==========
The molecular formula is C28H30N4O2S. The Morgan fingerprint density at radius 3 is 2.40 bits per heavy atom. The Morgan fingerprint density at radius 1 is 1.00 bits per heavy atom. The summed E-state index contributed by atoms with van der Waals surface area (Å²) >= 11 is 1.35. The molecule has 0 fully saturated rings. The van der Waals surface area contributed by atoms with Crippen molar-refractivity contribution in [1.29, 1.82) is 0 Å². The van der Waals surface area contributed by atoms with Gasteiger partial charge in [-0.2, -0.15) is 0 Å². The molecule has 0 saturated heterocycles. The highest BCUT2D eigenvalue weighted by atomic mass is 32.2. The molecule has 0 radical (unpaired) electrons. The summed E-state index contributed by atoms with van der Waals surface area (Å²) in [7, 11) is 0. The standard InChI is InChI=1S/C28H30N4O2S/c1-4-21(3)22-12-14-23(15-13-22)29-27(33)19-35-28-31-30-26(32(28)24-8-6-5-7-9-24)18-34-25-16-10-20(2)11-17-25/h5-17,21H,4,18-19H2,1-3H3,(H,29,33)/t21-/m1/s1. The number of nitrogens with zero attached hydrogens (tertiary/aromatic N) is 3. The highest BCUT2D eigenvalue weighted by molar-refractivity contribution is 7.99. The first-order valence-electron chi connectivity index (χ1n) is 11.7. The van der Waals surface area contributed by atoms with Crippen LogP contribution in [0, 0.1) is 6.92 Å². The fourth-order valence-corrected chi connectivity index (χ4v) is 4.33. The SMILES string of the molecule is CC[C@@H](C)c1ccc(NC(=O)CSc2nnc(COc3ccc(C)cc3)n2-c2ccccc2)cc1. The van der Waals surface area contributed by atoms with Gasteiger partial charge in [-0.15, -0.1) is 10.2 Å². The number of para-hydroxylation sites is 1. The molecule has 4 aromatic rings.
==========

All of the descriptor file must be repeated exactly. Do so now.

The molecular formula is C28H30N4O2S. The Morgan fingerprint density at radius 3 is 2.40 bits per heavy atom. The Morgan fingerprint density at radius 1 is 1.00 bits per heavy atom. The summed E-state index contributed by atoms with van der Waals surface area (Å²) >= 11 is 1.35. The molecule has 0 fully saturated rings. The van der Waals surface area contributed by atoms with Crippen molar-refractivity contribution in [1.29, 1.82) is 0 Å². The van der Waals surface area contributed by atoms with Gasteiger partial charge in [-0.2, -0.15) is 0 Å². The molecule has 0 saturated heterocycles. The highest BCUT2D eigenvalue weighted by atomic mass is 32.2. The molecule has 0 radical (unpaired) electrons. The summed E-state index contributed by atoms with van der Waals surface area (Å²) in [7, 11) is 0. The standard InChI is InChI=1S/C28H30N4O2S/c1-4-21(3)22-12-14-23(15-13-22)29-27(33)19-35-28-31-30-26(32(28)24-8-6-5-7-9-24)18-34-25-16-10-20(2)11-17-25/h5-17,21H,4,18-19H2,1-3H3,(H,29,33)/t21-/m1/s1. The number of nitrogens with zero attached hydrogens (tertiary/aromatic N) is 3. The highest BCUT2D eigenvalue weighted by molar-refractivity contribution is 7.99. The first-order valence-electron chi connectivity index (χ1n) is 11.7. The van der Waals surface area contributed by atoms with Crippen LogP contribution in [0, 0.1) is 6.92 Å². The fourth-order valence-corrected chi connectivity index (χ4v) is 4.33. The SMILES string of the molecule is CC[C@@H](C)c1ccc(NC(=O)CSc2nnc(COc3ccc(C)cc3)n2-c2ccccc2)cc1. The van der Waals surface area contributed by atoms with Gasteiger partial charge in [-0.15, -0.1) is 10.2 Å². The number of para-hydroxylation sites is 1. The molecule has 4 aromatic rings.